Using Tech for Good to drive social mobility in education: meet Joe Seddon of Zero Gravity

Robin Beattie, Director, Hays

To find out more about what it’s like to blaze a trail in the Tech for Good space, we sat down with the winning entrepreneur of 2023’s global Super Connect for Good competition.

What is Super Connect for Good?

Super Connect for Good is a Tech for Good initiative powered by Hays and Empact Ventures. Through the annual competition, we aim to discover the world’s best start-ups and scale-ups in the Tech for Good space, before connecting them with the right partners and investors to help them take their business to the next level.

To date, we’ve named 72 winners across four competitions, backing each of them on their journey. These Tech for Good businesses make a positive societal impact in a variety of areas, including education, sustainability and healthcare.

Who is the 2023 Super Connect for Good competition winner?

While Hays and Empact Ventures name several regional winners each year, as well as those in each innovation vertical, our judges also choose a Global Winner.

In 2023, our champion was Zero Gravity. Founded in the UK by Joe Seddon, the start-up aims to promote social mobility by helping young people from low-opportunity backgrounds to access higher education and early careers opportunities. Zero Gravity currently boasts over 15,000 members, from students and jobseekers to mentors providing guidance on taking the next leap.

What is Zero Gravity doing to improve social mobility?

Through their work, school pupils who receive weekly mentoring are twice as likely to secure a place at a top university. These mentors have lived similar experiences to the students and are able to offer relevant, up-to-date advice on reaching their goals.

In addition to offering mentorship, Zero Gravity also boasts one of the largest scholarship funds in the UK, and has contributed over £850,000 to students.

Through their work since Joe began the company in 2020, over 8,000 students have received offers from prestigious Russell Group universities in the UK. Last year, a quarter of all students from low-opportunity backgrounds admitted to Oxford and Cambridge universities had received support from Zero Gravity.

In recognition of his ongoing work, Joe has recently been named in the UK Sunday Times’ 2024 Young Power List, which celebrates inspiring people aged 30 or under.

Interview with Joe Seddon, CEO and Founder of Zero Gravity

What are the challenges facing Tech for Good start-up founders?

It's ironic, because I was founding a Tech for Good start-up to solve the problem of social mobility while facing those very same challenges! I didn't have a network of entrepreneurs around me. I didn't really know anyone who'd started a business before. Even in terms of just the basics of getting started, I didn’t know how to form a company.

The only way I was able to overcome these challenges was to be a little unconventional. For instance, I had no network, so in the early days I focused on building a mission-driven brand that really resonated with people. I can trace back every investor in Zero Gravity to news articles about us in the first year. I was able to bring a network to me, rather than me having to go to them.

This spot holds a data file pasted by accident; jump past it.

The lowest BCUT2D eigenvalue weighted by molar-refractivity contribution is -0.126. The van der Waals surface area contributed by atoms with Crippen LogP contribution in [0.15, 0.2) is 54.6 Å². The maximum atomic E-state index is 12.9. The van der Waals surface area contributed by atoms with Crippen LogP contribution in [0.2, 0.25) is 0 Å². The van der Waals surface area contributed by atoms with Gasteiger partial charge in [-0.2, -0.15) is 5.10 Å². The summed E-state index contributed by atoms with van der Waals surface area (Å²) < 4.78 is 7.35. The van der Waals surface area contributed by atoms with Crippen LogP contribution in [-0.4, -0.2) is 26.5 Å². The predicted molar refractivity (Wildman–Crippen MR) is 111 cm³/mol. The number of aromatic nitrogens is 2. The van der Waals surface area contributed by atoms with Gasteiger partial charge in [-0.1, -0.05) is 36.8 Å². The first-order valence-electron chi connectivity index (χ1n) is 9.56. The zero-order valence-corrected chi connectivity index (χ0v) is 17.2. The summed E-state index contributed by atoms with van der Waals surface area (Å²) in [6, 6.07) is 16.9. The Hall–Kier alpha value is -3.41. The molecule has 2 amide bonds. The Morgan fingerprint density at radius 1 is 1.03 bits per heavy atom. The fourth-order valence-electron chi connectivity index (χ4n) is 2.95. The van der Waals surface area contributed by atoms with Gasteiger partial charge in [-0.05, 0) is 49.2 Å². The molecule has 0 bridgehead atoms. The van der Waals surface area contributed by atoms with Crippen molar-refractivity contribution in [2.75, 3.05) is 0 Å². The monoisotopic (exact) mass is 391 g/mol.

Any entrepreneurial journey is difficult, but if you are someone from a socially mobile background, then the barriers are even bigger than those a typical start-up founder would face.

How do you prioritise innovation within your Tech for Good start-up?

I want our team to look far outside the sector we operated in to get ideas. When it came to building our platform, some of our most effective features came from taking technologies that worked in a very different context and applying them to our own use case. For example, to partner people with the right mentors, we explored how Deliveroo and Uber were building algorithms to match riders and takeaway eaters to drivers.

Experimentation is key to innovation, too. For instance, in the early days of the company, we acquired most of our sign-ups through organic social media. We found Instagram accounts run by 16-year-olds who were making memes about their exams and what was going on in school. We decided to build an influencer campaign whereby we paid around 20 different accounts to create memes about Zero Gravity. The number of sign-ups and cost per acquisition was much better than anything we'd done before. Sometimes it can just be a small idea that you're not sure is going to work, but you give it a try.

If you could go back to the day you founded Zero Gravity and give yourself one piece of advice, what would it be?

Start sooner! It's impossible to be an overnight success. People are peppered with false examples of entrepreneurial success that make it look like a great idea is born and then suddenly explodes. Movies like ‘The Social Network’ make the Facebook journey look like an overnight success but, in reality, even an industry-defining company took years and years before it transitioned from a student platform to a worldwide one.

What really makes a difference is just being in it for the long run, being relentless and keeping going after knockbacks. The earlier you can start, the better, because if it takes four years of 1% growth every week to build a fantastic company, then you need to get going. I falsely believed that I needed the perfect set of skills and knowledge when, actually, a little bit of youthful naivety and blind optimism can go a long way.

Watch the full interview with Joe Seddon, winner of the 2023 Super Connect for Good competition, here.


Robin Beattie
Global Head of Hays Technology

With over two decades of experience in the staffing and talent industry, Robin works with start-ups and scaling businesses to identify and connect talent and other skills solutions.